A native of England, whose early days were spent in his native country of Cornwall, John Tonkin was born at St. Just on October 28, 1860.  His parents were Charles and Elizabeth (Ellis) Tonkin, and in the early days the father left his family and their Cornish home in 1862 and came to the United States, settling in Santa Clara County, where he worked in the New Almaden Mines.  Later he returned to his native land and passed away there.  Mrs. Tonkin subsequently came to California, where three of her sons had preceded her, and her death occurred at the mines, where the boys were employed.  She was the mother of four sons: Charles lives in San Jose, William died in that city; Thomas is also of San Jose and John, the youngest is the subject of this sketch.  He received a good education in the public schools at St. Just until the age of sixteen when he and his mother came to New Almaden, Cal. , where three of this brothers lived. He began working as a stationary engineer in the New Almaden mines running the hoists, continuing in that capacity for about fifteen years when he went to Tuolumne County and for two years was busy in the same line of work there, but on returning to San Jose he worked with Mr. Rich laying track  for the street railway then being constructed in San Jose. In 1896 he purchased his present ranch of thirty acres on the Los Gatos-Almaden Road, and this has since been his home.  It is all set out to prunes and has become a well-improved property.
Mr. Tonkin's marriage united him with Miss Elizabeth Cook, born in Keokuk, Iowa, the daughter of August and Dorothea (Wolf) Cook, who brought their family of two children, via the Isthmus of Panama, to Sacramento, Cal. where Mr. Wolf was car inspector for the Southern Pacific Railroad Company for many years until his death, December 23, 1887, his widow surviving him until May 11, 1892.  They were the parents of five children, three of whom grew up.   Christina is the widow of William Tonkin, residing in Union district; Elizabeth, Mrs. John Tonkin, deceased; Amelia, Mrs. Hemmenway, died in Sacramento.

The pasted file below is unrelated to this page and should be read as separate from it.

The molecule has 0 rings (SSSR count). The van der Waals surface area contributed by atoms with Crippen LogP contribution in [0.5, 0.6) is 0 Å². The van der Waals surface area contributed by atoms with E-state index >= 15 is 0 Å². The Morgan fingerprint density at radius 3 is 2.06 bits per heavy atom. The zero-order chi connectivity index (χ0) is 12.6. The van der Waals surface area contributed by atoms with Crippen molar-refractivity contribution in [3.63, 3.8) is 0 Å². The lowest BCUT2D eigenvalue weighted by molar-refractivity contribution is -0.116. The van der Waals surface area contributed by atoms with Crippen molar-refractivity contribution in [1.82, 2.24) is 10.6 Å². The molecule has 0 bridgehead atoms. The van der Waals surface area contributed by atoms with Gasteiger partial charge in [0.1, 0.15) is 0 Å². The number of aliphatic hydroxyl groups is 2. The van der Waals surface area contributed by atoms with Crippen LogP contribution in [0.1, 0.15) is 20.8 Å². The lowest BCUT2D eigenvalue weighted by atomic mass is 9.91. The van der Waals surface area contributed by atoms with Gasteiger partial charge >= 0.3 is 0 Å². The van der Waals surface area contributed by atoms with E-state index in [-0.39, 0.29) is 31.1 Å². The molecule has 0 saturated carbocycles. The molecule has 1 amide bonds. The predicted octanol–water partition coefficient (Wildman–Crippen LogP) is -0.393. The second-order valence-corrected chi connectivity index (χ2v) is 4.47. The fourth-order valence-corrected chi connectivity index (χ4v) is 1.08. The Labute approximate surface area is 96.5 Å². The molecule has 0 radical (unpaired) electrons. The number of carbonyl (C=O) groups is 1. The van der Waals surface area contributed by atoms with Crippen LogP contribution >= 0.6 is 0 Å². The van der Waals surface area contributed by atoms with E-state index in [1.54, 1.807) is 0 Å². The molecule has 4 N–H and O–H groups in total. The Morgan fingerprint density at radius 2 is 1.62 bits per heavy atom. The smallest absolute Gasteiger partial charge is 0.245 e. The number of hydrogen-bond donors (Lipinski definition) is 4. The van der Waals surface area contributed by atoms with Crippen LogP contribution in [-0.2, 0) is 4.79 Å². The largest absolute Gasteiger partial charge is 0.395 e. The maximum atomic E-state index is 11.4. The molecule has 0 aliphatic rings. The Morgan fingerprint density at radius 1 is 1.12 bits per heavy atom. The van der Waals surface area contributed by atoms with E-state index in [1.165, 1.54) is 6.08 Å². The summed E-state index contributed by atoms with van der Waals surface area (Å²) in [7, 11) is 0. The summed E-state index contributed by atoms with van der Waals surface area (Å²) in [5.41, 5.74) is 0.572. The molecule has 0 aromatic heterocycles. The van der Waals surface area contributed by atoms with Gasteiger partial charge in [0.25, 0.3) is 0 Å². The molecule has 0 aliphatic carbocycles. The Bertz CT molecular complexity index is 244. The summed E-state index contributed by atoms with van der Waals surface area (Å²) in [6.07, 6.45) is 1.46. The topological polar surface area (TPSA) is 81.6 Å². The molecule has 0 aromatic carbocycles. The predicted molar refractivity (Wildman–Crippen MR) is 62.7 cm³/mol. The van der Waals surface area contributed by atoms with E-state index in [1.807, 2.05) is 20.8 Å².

Mr. Tonkin was bereaved of his faithful wife in January, 1901, when she passed away, leaving him two children; Raymond enlisted in the World War December, 1917, serving in Battery D, three Hundred Forty-fouth U. S. Field Artillery, and was sent overseas, sailing for La Havre, France, July 4, 1918,l serving on foreign soil for nearly eleven months, returning to Camp Jackson, South Carolina, in June, 1919, and thence to the Presidio, San Francisco, where he was mustered out after nineteen months service.  He was married in 1920 to Augusta Polhman, born in Medford, Ore., and he assists his father on the home ranch; Gladys presides gracefully over her father's home.  Nonpatisan in his views when local political matters are concered, Mr. Tonkin takes deep interest in the country's progress.  He is a member of the Prune & Apricot Assocation and fraternally he is affiliated with the Knights of Pythias and the Sons of St. George.

transcribed by C feroben from Eugene T. Sawyers' History of Santa Clara County,California, published by Historic Record Co. , 1922. page  1343